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Napa County reports 221 new COVID-19 cases Wednesday

COVID-19 update

Another 221 people in Napa County have tested positive for the coronavirus, county health officials announced Wednesday afternoon in their daily update on the spread of COVID-19.

The daily case count jumped from the 153 positive tests the county announced Tuesday. COVID-19 cases have been on the upswing locally, as elsewhere in the U.S., with the spread of the virus’ more contagious Omicron variant, and Napa County reported 880 new cases for the week ending Jan. 6 – followed by a one-day increase of 397 cases on Friday.

Last week’s seven-day case count exceeds the previous one-week peak of 788 cases during a previous COVID-19 surge in the winter of 2020-21. Napa County is now reporting 59.8 new cases per 100,000 residents over the last seven days, and 15.6% of tests returned positive results during that time, Public Health Officer Dr. Karen Relucio told the county Board of Supervisors on Tuesday.

Sixteen people were hospitalized in Napa County on Thursday due to COVID-19, and no local intensive-care beds were available, according to the county’s informational website on the virus’ spread.

The effect of the Omicron-driven surge of the spread of COVID-19 within Napa-area public schools is not yet clear. The most recent infection data from the Napa Valley Unified School District is from the week of Dec. 13, just before a three-week Christmas and New Year’s recess that ended Monday.

In the final week of classes in December, 21 people tested positive for the virus – 18 students attending classes in person, one student in at-home independent study, and two employees, according to the NVUSD website. The district, which reported 19 infections the week before, teaches about 16,600 children and teenagers in Napa and American Canyon.

School districts in Napa, St. Helena, and Calistoga last week distributed free at-home COVID-19 diagnostic kits to students ahead of their resumption of classes. The program was part of a California effort to supply test kits to public schools ahead of post-holiday reopenings, although shipments were delayed in various parts of the state.

Omicron Patients Becoming , 'Really Sick in a Different Way'. Omicron Patients Becoming , 'Really Sick in a Different Way'. Yahoo! News reports a leading ER doctor says coronavirus infections associated with the Omicron variant are "making people really sick in a different way.". There's just SO much of it and it's impacting patients in different ways, Dr. Craig Spencer, associate professor in Emergency Medicine at Columbia University Medical, via Yahoo! News. Experts note that fewer Omicron patients required oxygen compared to those infected by previous variants. Health officials say coronavirus infections compounded by patients' preexisting conditions often trigger other life-threatening illnesses. It remains unclear if Omicron causes symptoms that differ from previous variants. Officials say the patients experiencing the worst symptoms are often unvaccinated. ...Hardly saw anyone who had gotten a booster because if they caught COVID-19 they're likely at home doing fine or having regular cold/flu-like symptoms. , Mucio Kit Delgado, assistant professor in Emergency Medicine at Penn Presbyterian Medical, via Yahoo! News. As of Jan. 3, 5,495 people in New York City had been hospitalized with COVID-19. As of Jan. 3, 5,495 people in New York City had been hospitalized with COVID-19. Hospitalizations in the city have increased fourfold in a matter of two weeks. Hospitalizations in the city have increased fourfold in a matter of two weeks. According to Yahoo! News, more New Yorkers are currently in the hospital with COVID-19 infections than at any point in May 2020. According to Yahoo! News, more New Yorkers are currently in the hospital with COVID-19 infections than at any point in May 2020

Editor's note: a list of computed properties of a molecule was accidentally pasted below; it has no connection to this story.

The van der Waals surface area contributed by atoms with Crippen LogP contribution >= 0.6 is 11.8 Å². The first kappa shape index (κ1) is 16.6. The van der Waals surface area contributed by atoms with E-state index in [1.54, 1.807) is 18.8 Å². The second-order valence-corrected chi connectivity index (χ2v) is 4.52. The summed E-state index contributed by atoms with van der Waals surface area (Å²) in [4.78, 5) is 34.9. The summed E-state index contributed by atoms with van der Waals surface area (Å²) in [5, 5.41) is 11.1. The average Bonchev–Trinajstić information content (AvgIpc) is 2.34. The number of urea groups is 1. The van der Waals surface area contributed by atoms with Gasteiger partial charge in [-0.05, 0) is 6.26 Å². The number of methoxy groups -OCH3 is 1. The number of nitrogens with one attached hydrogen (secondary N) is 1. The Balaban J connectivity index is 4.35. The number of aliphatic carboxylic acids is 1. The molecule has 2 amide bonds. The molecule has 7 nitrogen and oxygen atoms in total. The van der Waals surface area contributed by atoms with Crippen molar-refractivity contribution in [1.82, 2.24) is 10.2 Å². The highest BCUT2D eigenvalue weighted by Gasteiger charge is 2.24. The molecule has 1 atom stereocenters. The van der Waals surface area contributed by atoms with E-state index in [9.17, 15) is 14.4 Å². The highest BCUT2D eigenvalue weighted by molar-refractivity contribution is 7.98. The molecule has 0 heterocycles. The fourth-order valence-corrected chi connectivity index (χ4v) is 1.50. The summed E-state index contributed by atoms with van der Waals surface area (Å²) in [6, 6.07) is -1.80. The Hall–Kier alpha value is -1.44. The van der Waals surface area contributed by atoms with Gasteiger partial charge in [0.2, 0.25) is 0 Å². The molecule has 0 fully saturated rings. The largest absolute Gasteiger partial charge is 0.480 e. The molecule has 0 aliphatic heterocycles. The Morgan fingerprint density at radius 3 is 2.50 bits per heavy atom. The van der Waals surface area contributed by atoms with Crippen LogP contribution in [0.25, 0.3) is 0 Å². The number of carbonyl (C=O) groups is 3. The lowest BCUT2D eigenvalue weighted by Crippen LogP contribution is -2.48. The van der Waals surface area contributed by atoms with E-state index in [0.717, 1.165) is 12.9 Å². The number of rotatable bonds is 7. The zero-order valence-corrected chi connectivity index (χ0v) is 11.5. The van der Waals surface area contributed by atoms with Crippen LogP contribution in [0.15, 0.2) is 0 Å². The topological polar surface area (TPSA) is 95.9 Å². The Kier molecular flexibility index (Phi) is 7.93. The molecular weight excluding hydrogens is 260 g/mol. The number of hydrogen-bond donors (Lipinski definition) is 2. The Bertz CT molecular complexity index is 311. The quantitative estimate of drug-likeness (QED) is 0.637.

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You can reach Howard Yune at 530-763-2266 or hyune@napanews.com

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Public Safety Reporter

Howard Yune covers public safety for the Napa Valley Register. He has been a reporter and photographer for the Register since 2011, and previously wrote for the Marysville Appeal-Democrat, Anaheim Bulletin and Coos Bay (Oregon) World.

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